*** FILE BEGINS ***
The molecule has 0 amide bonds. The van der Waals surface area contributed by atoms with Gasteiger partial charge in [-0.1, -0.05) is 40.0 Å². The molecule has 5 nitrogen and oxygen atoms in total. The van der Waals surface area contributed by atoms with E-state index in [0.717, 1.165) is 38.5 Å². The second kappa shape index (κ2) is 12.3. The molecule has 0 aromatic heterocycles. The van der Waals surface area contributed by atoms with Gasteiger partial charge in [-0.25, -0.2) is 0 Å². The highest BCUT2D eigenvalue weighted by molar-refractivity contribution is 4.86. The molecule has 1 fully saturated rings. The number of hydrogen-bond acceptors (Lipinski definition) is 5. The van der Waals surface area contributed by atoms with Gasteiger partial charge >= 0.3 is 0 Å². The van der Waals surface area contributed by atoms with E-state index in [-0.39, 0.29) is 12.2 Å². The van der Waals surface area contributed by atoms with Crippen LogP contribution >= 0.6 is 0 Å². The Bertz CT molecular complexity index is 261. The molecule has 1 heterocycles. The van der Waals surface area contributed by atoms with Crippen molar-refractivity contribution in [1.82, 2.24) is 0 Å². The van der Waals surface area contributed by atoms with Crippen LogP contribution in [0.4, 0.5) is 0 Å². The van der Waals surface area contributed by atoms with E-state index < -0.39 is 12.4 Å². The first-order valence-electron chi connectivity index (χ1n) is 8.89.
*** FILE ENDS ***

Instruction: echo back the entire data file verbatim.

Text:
The molecule has 0 amide bonds. The van der Waals surface area contributed by atoms with Gasteiger partial charge in [-0.1, -0.05) is 40.0 Å². The molecule has 5 nitrogen and oxygen atoms in total. The van der Waals surface area contributed by atoms with E-state index in [0.717, 1.165) is 38.5 Å². The second kappa shape index (κ2) is 12.3. The molecule has 0 aromatic heterocycles. The van der Waals surface area contributed by atoms with Gasteiger partial charge in [-0.25, -0.2) is 0 Å². The highest BCUT2D eigenvalue weighted by molar-refractivity contribution is 4.86. The molecule has 1 fully saturated rings. The number of hydrogen-bond acceptors (Lipinski definition) is 5. The van der Waals surface area contributed by atoms with Gasteiger partial charge >= 0.3 is 0 Å². The van der Waals surface area contributed by atoms with E-state index in [-0.39, 0.29) is 12.2 Å². The van der Waals surface area contributed by atoms with Crippen LogP contribution >= 0.6 is 0 Å². The Bertz CT molecular complexity index is 261. The molecule has 1 heterocycles. The van der Waals surface area contributed by atoms with Crippen molar-refractivity contribution in [1.82, 2.24) is 0 Å². The van der Waals surface area contributed by atoms with Crippen LogP contribution in [0.4, 0.5) is 0 Å². The van der Waals surface area contributed by atoms with E-state index < -0.39 is 12.4 Å². The first-order valence-electron chi connectivity index (χ1n) is 8.89.